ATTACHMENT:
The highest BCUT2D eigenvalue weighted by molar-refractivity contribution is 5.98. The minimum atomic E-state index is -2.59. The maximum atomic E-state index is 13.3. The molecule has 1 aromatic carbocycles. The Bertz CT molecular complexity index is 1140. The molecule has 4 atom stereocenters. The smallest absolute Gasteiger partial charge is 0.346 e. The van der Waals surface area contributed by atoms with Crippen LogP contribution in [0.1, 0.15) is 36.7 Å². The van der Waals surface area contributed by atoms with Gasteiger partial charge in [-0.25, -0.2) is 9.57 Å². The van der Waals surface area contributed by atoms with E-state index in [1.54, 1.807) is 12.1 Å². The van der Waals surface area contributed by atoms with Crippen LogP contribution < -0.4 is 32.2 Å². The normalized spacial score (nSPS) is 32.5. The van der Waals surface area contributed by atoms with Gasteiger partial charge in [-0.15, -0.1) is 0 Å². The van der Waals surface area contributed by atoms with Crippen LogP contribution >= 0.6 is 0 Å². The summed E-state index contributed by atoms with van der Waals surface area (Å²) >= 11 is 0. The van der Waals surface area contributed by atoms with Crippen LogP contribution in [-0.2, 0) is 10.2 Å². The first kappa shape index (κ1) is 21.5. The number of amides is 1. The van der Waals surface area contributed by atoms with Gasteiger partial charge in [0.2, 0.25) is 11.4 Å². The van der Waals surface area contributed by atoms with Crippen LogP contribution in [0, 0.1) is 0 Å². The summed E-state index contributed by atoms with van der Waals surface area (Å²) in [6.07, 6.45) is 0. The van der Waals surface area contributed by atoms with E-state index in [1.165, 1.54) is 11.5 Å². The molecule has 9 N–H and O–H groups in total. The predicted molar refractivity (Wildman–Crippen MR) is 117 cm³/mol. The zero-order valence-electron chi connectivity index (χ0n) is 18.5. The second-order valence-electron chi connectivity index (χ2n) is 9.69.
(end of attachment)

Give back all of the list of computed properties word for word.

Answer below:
The highest BCUT2D eigenvalue weighted by molar-refractivity contribution is 5.98. The minimum atomic E-state index is -2.59. The maximum atomic E-state index is 13.3. The molecule has 1 aromatic carbocycles. The Bertz CT molecular complexity index is 1140. The molecule has 4 atom stereocenters. The smallest absolute Gasteiger partial charge is 0.346 e. The van der Waals surface area contributed by atoms with Crippen LogP contribution in [0.1, 0.15) is 36.7 Å². The van der Waals surface area contributed by atoms with Gasteiger partial charge in [-0.25, -0.2) is 9.57 Å². The van der Waals surface area contributed by atoms with E-state index in [1.54, 1.807) is 12.1 Å². The van der Waals surface area contributed by atoms with Crippen LogP contribution < -0.4 is 32.2 Å². The normalized spacial score (nSPS) is 32.5. The van der Waals surface area contributed by atoms with Gasteiger partial charge in [-0.15, -0.1) is 0 Å². The van der Waals surface area contributed by atoms with Crippen LogP contribution >= 0.6 is 0 Å². The summed E-state index contributed by atoms with van der Waals surface area (Å²) >= 11 is 0. The van der Waals surface area contributed by atoms with Crippen LogP contribution in [-0.2, 0) is 10.2 Å². The first kappa shape index (κ1) is 21.5. The number of amides is 1. The van der Waals surface area contributed by atoms with Gasteiger partial charge in [0.2, 0.25) is 11.4 Å². The van der Waals surface area contributed by atoms with Crippen LogP contribution in [0, 0.1) is 0 Å². The summed E-state index contributed by atoms with van der Waals surface area (Å²) in [6.07, 6.45) is 0. The van der Waals surface area contributed by atoms with E-state index in [1.165, 1.54) is 11.5 Å². The molecule has 9 N–H and O–H groups in total. The predicted molar refractivity (Wildman–Crippen MR) is 117 cm³/mol. The zero-order valence-electron chi connectivity index (χ0n) is 18.5. The second-order valence-electron chi connectivity index (χ2n) is 9.69.